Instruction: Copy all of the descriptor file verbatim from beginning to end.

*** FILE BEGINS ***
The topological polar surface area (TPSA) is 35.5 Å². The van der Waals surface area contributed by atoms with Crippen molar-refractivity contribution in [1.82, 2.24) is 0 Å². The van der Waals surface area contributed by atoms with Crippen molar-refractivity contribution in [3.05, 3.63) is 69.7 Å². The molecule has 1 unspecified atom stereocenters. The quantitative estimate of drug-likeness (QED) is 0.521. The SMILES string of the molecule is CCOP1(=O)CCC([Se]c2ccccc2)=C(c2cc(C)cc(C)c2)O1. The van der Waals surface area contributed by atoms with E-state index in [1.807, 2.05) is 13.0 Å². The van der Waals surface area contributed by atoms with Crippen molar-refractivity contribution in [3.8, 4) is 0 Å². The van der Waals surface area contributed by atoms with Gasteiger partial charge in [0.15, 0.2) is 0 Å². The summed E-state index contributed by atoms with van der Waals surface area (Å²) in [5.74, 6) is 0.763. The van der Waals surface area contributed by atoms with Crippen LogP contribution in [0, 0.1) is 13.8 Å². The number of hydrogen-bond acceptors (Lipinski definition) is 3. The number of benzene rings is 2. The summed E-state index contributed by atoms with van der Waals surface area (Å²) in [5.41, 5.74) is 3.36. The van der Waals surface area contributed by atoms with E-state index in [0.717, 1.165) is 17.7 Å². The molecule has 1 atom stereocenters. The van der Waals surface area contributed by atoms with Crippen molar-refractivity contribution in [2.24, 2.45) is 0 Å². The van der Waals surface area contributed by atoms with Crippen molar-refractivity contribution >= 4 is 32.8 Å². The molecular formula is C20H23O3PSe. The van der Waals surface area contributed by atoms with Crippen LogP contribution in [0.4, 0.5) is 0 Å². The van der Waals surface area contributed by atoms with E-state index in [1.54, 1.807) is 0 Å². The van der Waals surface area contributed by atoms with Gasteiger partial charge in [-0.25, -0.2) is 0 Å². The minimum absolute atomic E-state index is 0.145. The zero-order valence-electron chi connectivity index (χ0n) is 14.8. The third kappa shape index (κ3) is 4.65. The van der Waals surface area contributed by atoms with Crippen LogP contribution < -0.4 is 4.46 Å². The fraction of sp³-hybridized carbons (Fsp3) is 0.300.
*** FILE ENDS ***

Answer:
The topological polar surface area (TPSA) is 35.5 Å². The van der Waals surface area contributed by atoms with Crippen molar-refractivity contribution in [1.82, 2.24) is 0 Å². The van der Waals surface area contributed by atoms with Crippen molar-refractivity contribution in [3.05, 3.63) is 69.7 Å². The molecule has 1 unspecified atom stereocenters. The quantitative estimate of drug-likeness (QED) is 0.521. The SMILES string of the molecule is CCOP1(=O)CCC([Se]c2ccccc2)=C(c2cc(C)cc(C)c2)O1. The van der Waals surface area contributed by atoms with E-state index in [1.807, 2.05) is 13.0 Å². The van der Waals surface area contributed by atoms with Crippen molar-refractivity contribution in [3.8, 4) is 0 Å². The van der Waals surface area contributed by atoms with Gasteiger partial charge in [0.15, 0.2) is 0 Å². The summed E-state index contributed by atoms with van der Waals surface area (Å²) in [5.74, 6) is 0.763. The van der Waals surface area contributed by atoms with Crippen LogP contribution in [0, 0.1) is 13.8 Å². The number of hydrogen-bond acceptors (Lipinski definition) is 3. The number of benzene rings is 2. The summed E-state index contributed by atoms with van der Waals surface area (Å²) in [5.41, 5.74) is 3.36. The van der Waals surface area contributed by atoms with E-state index in [0.717, 1.165) is 17.7 Å². The molecule has 1 atom stereocenters. The van der Waals surface area contributed by atoms with Crippen molar-refractivity contribution in [2.24, 2.45) is 0 Å². The van der Waals surface area contributed by atoms with Crippen molar-refractivity contribution >= 4 is 32.8 Å². The molecular formula is C20H23O3PSe. The van der Waals surface area contributed by atoms with Crippen LogP contribution in [0.4, 0.5) is 0 Å². The van der Waals surface area contributed by atoms with E-state index in [1.54, 1.807) is 0 Å². The van der Waals surface area contributed by atoms with Gasteiger partial charge in [-0.25, -0.2) is 0 Å². The minimum absolute atomic E-state index is 0.145. The zero-order valence-electron chi connectivity index (χ0n) is 14.8. The third kappa shape index (κ3) is 4.65. The van der Waals surface area contributed by atoms with Crippen LogP contribution < -0.4 is 4.46 Å². The fraction of sp³-hybridized carbons (Fsp3) is 0.300.